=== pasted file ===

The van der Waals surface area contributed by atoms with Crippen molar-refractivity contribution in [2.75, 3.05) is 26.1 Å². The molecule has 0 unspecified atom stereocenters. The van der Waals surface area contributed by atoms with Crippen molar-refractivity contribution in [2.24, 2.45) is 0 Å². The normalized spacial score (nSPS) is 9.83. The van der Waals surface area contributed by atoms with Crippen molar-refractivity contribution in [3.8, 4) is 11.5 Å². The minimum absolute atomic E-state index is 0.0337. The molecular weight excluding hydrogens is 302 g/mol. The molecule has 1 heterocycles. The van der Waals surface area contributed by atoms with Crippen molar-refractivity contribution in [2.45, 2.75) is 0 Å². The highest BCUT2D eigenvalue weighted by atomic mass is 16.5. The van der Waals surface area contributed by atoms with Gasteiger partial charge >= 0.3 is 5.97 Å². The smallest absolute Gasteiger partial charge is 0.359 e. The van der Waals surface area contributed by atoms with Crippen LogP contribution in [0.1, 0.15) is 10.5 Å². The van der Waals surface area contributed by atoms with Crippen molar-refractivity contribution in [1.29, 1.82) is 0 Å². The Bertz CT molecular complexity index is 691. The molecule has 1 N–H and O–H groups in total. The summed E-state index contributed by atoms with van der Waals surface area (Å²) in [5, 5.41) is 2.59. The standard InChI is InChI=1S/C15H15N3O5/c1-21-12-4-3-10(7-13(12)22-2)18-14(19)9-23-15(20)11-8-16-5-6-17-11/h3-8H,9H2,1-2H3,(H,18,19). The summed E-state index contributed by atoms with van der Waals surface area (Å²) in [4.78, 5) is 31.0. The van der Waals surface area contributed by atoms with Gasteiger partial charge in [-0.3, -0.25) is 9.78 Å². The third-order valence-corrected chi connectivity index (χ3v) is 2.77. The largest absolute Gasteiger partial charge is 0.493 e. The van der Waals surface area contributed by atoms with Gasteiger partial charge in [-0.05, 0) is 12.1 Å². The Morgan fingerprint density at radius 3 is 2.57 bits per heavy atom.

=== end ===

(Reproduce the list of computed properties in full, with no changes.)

The van der Waals surface area contributed by atoms with Crippen molar-refractivity contribution in [2.75, 3.05) is 26.1 Å². The molecule has 0 unspecified atom stereocenters. The van der Waals surface area contributed by atoms with Crippen molar-refractivity contribution in [2.24, 2.45) is 0 Å². The normalized spacial score (nSPS) is 9.83. The van der Waals surface area contributed by atoms with Crippen molar-refractivity contribution in [3.8, 4) is 11.5 Å². The minimum absolute atomic E-state index is 0.0337. The molecular weight excluding hydrogens is 302 g/mol. The molecule has 1 heterocycles. The van der Waals surface area contributed by atoms with Crippen molar-refractivity contribution in [2.45, 2.75) is 0 Å². The highest BCUT2D eigenvalue weighted by atomic mass is 16.5. The van der Waals surface area contributed by atoms with Gasteiger partial charge >= 0.3 is 5.97 Å². The smallest absolute Gasteiger partial charge is 0.359 e. The van der Waals surface area contributed by atoms with Crippen LogP contribution in [0.1, 0.15) is 10.5 Å². The van der Waals surface area contributed by atoms with Crippen molar-refractivity contribution in [1.29, 1.82) is 0 Å². The Bertz CT molecular complexity index is 691. The molecule has 1 N–H and O–H groups in total. The summed E-state index contributed by atoms with van der Waals surface area (Å²) in [5, 5.41) is 2.59. The standard InChI is InChI=1S/C15H15N3O5/c1-21-12-4-3-10(7-13(12)22-2)18-14(19)9-23-15(20)11-8-16-5-6-17-11/h3-8H,9H2,1-2H3,(H,18,19). The summed E-state index contributed by atoms with van der Waals surface area (Å²) in [4.78, 5) is 31.0. The van der Waals surface area contributed by atoms with Gasteiger partial charge in [-0.3, -0.25) is 9.78 Å². The third-order valence-corrected chi connectivity index (χ3v) is 2.77. The largest absolute Gasteiger partial charge is 0.493 e. The van der Waals surface area contributed by atoms with Gasteiger partial charge in [-0.05, 0) is 12.1 Å². The Morgan fingerprint density at radius 3 is 2.57 bits per heavy atom.